• Approve, Plan and Source: These next stages lie in the ability to manage the various elements involved in the change. Change management is a complex dance, involving many departments, suppliers, and various levels of approval and planning. That, coupled with the fact that increased competition and new technology advances shorten the product lifecycle, managing a product or process change can become a daunting task. The ability to coordinate and effectively “choreograph” this dance requires a robust workflow and project control. Quality management applications are especially adept at this, and integrating a QMS into the change process will enable you to manage action plans, approvals, suppliers, maintenance, and any operational areas with ease.
• Execute and Verify: These crucial final pieces rely on the “then-what” factor. Once the change is set in motion, automated and streamlined, the cycle does not stop. In many demand-driven markets, the product lifecycle never stops—data is continually collected and analyzed for the next iteration of the product. A change is made, but then what? Integration of the QMS training system ensures employees are trained and knowledgeable. Most importantly, even as the new product is rolling out the door, the QMS is collecting market feedback, initiating corrective actions and preparing and collecting data for the next version.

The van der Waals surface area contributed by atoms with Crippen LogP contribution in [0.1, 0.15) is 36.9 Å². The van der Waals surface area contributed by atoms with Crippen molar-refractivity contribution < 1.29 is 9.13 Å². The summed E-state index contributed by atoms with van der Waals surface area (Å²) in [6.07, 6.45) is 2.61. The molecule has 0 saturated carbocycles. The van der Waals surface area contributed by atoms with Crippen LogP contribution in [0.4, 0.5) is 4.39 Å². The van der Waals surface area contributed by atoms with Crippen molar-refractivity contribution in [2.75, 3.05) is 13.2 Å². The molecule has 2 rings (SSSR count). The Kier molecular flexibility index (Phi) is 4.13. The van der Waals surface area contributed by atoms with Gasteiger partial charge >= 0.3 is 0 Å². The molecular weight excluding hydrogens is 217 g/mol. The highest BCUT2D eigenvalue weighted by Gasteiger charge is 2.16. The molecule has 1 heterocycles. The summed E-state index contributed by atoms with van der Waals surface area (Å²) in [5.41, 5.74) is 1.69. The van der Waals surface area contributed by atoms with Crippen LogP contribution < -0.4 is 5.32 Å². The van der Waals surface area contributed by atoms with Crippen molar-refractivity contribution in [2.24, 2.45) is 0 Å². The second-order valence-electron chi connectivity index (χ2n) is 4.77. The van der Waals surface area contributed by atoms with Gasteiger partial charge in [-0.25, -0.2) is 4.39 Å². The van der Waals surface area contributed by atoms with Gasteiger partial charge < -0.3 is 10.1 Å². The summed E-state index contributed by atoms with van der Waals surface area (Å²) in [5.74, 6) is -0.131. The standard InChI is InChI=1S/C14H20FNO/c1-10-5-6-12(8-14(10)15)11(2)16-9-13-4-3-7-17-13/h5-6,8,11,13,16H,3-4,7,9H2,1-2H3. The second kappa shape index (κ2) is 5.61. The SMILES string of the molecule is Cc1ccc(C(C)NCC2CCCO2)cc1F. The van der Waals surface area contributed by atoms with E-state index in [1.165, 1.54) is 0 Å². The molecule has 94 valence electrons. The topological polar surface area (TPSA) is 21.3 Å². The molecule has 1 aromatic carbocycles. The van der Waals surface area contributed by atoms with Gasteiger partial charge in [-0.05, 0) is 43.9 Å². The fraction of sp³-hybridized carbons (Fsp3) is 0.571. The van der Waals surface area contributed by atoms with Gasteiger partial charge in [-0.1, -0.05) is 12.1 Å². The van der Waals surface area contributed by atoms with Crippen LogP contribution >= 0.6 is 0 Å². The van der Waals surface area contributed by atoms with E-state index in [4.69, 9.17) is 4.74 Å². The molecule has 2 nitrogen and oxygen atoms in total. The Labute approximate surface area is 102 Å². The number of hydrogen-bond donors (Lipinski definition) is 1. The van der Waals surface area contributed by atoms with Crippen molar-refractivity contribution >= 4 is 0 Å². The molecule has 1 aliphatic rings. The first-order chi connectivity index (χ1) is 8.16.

This is the first installment in a four-part series that will uncover the various phases in companies’ change management lifecycles and how a quality management system (QMS) can effectively streamline the elements of change. The next installment, to be published in the March issue of Medical Product Outsourcing, will take a deeper look into the define and design phases and will focus on where change begins, where to get data that initiates that change and how the corrective and preventive action system is the catalyst for change.
Brenda Percy is the product marketing analyst for EtQ Inc., headquartered in Farmingdale, N.Y. Prior to EtQ, Brenda was a marketing communications analyst at STG Inc., where she specialized in corporate research and reports with respect to advances in technology and compliance capabilities. At EtQ, Percy is responsible for communicating overall technology trends and compliance initiatives to the market, and has extensive background in information, food and beverage and medical device technologies. EtQ, Inc., specializes in enterprise quality and compliance management software for identifying, mitigating, and preventing high-risk events through automation. She can be reached at email@example.com.